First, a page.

Best complication of a simple pleasure

If you know those people who mix dreadful powdery substances with water and call it coffee, for mercy's sake, help them. Get them one of the offerings at Majik Café -- a coffee shop whose house blend contains no fewer than five varieties: Columbian Popayan Supremo, Mexican Altura, Brazilian Monte Carmelo, Indian Monsoon Malabar and, in the dark version of the blend, some extra Sumatra Mandheling to allow longer roasting. Eight bucks a pound. In total they offer 15 blends, 20 single origins, plus seven decaffeinated beans. "Bird Friendly" and worker-friendly fair trade sources are promoted here. You can work with coffee connoisseurs Mark and Christopher Olivieri to develop a custom concoction. You can have the label printed with the blend name you specify, and the formula will be kept on file for future orders. Designer caffeination. What will they think of next? 7726 Post Road, North Kingstown, (401) 667-0255,

Best place to rekindle that old flame

"We just always wanted to have our own small business, and it turned out to be a really good thing," says Rhody natives Robin and George Simeon. Well, the owners of the Robin's Nest picked the right spot along the bustling and historic shopping trail in the heart of East Greenwich, part of the eye-popping array of festive shops on scenic Main Street. The perfect little spot offers tons of Yankee Candles (the Macintosh Apple is a best seller), incense, the popular Boyds Bears for every occasion, and other goodies designed to brighten the old lady's day or simply mask the funk emanating from your boyfriend's living room. A candle is probably the most versatile gift for family members or significant others, whatever the intended result -- romantic, therapeutic, apologetic -- and, most importantly, they're not too expensive. Avoid the elbow-to-elbow nonsense of mall shopping and the cockeyed wicks and odorless fire hazards offered by the larger "candle outlets." Friendly mom 'n' pop owners, walk-in traffic, and word of mouth have contributed to the Robin's Nest success during a steady 10-year run. 36 Main Street, East Greenwich, (401) 885-7717.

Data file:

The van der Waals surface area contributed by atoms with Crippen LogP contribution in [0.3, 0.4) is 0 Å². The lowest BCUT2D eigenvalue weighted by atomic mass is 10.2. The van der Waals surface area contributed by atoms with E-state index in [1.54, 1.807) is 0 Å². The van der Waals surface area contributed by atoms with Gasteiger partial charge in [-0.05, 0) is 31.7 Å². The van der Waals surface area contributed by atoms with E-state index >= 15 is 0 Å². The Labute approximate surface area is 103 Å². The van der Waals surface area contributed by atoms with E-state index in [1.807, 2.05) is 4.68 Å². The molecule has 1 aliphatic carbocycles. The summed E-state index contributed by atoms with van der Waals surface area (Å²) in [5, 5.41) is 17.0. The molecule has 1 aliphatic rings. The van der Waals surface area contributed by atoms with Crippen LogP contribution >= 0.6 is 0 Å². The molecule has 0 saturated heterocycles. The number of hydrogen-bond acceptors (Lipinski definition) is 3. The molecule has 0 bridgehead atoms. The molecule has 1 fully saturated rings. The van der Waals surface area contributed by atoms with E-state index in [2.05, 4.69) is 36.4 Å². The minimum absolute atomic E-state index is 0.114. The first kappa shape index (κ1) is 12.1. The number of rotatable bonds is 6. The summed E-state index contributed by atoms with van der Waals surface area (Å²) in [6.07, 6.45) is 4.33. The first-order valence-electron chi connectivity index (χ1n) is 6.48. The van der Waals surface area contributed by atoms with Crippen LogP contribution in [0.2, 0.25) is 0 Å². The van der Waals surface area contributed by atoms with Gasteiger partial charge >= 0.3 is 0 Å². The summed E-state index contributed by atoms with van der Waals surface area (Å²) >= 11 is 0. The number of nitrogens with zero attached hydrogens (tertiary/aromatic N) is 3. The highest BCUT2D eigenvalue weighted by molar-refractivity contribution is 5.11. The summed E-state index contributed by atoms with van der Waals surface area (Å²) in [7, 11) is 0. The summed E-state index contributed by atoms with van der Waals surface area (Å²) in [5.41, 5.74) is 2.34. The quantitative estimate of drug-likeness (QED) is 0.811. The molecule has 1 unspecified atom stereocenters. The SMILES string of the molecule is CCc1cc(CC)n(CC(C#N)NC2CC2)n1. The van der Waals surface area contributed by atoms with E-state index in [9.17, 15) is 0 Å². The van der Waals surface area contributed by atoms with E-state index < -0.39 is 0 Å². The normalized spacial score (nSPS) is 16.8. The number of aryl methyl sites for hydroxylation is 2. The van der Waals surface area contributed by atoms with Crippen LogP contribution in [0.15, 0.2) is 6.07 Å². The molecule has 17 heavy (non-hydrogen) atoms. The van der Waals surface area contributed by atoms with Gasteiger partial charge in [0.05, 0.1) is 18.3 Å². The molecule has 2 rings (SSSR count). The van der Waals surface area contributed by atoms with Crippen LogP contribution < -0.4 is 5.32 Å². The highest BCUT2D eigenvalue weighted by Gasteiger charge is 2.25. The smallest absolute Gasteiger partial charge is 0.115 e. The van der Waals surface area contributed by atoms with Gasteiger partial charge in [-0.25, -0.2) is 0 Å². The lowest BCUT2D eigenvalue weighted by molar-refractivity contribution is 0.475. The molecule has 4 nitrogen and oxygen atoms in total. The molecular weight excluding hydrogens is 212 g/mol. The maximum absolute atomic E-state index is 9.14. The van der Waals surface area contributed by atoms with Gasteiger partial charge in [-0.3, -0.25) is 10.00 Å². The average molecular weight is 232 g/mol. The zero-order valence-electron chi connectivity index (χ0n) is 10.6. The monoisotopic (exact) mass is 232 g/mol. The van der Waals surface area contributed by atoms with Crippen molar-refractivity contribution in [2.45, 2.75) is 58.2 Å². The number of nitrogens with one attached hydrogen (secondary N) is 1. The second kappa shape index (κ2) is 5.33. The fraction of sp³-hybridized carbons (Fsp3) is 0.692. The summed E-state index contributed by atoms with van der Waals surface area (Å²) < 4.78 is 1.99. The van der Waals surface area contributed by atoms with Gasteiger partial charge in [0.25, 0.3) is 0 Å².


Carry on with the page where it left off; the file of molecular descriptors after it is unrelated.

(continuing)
Art & Entertainment | Romance | City Life | Food & Drink |
Issue Date: November 22 - 28, 2002